High Eff. Water Heater questions:

Have 2 questions on a blower fan type water heater. It is a big sucker.. 75 gallons (I have a lot of kids, and am willing to pay a few extra dollars upfront and operating costs to make sure I have a hot shower when I want one. Call it my sense of entitlement as an American)
1) First thing in the morning my "cold water" comes out warm at the kitchen sink. Not just the "not cold" that the stuff that has sat in the pipes overnight feels like, this is water is warmer then room temperature. When I look at the piping, that cold water pipe runs immediately over the HWH. Kitchen sink is up one level, and about 10 feet away from the HWH. I am guessing the heat is rising from the water heater as if cycles on overnight, and heats the water. When this was first installed, and we were only using the water minimally in the house due to the remodeling then the water would come out (of the cold) very hot. We told the plumber about it then , of course he did not believe it until he felt it one morning, then he mumbled something about fixing it, and went downstairs. Not sure what he did, but it was only marginally less of a problem. Now we use the water daily, it is much less warm(sits in pipe less time, so it does not have time to heat up as much, I am guessing) but it definitely is warm. My questions are this-- Is this a common problem? Should the cold water line be routed in a different way so this does not occur? If it is set-up wrong, where can I find a definitive source so I can give a reference to my plumber when I ask for it to be fixed ("some guy on the internet said so" is not a good reason to give a tradesman.)
My second issue, when that baby comes on it vibrates the floor in the kitchen (right above it) It also rattles the license plates hanging from the ceiling in the basement. I have looked and some copper pipes coming out come in direct contact with the wood joists. Common sense tells me that there may be a better way to install this so rigid appendages coming off from it do not transmit vibration directly to the frame of the house. Again any authoritive source on this would be great, so I can try to convince him to address this issue.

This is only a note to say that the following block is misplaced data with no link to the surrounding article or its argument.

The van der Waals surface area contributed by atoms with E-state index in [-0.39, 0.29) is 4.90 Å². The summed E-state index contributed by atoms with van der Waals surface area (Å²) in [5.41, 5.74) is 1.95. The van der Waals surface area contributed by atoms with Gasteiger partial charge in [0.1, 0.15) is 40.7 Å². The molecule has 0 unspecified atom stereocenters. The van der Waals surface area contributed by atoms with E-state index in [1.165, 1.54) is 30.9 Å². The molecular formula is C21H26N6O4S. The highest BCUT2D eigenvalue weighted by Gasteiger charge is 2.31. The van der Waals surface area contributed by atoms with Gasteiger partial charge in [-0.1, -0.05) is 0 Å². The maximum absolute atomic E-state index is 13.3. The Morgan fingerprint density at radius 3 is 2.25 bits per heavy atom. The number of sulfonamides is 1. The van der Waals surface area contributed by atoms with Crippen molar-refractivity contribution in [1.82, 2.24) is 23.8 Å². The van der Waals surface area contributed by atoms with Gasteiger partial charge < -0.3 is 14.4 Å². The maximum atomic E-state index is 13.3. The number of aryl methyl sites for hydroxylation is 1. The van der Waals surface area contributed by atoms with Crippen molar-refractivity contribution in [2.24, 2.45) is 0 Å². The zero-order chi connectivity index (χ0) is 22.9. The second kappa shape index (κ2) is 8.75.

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Jack wrote:

Pex plumbing systems seem to be much less prone to your problems. You do have copper pipe, right?
Joe
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On Sat, 8 Dec 2007 20:26:55 -0800 (PST), Jack

You might want to check/install/replace the "flow preventers" that come with most new water heaters. There is one in the outlet and inlet at the water heater. Some are built in to the nipples at the top of the water heater and some come separately in 4-6 inch pipe nipples that come in a pkg with the heater. It usually just has a little plastic ball in it that stops the flow of water into and out of the water heater during the off cycles. Any open faucet easily moves the ball and lets water flow. Yours may not have these or they are not functioning properly. Bubba
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any tips on how I would check to see if those are in place and functioning??
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On Mon, 10 Dec 2007 19:11:17 -0800 (PST), Jack

Go buy a set of them. Shut off the water. Take the lines off the top of the tank and look. If they arent there, install them. If they are, clean them but I would still just replace them. Bubba
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What you are buying is not a High Eficency unit at all, too bad...
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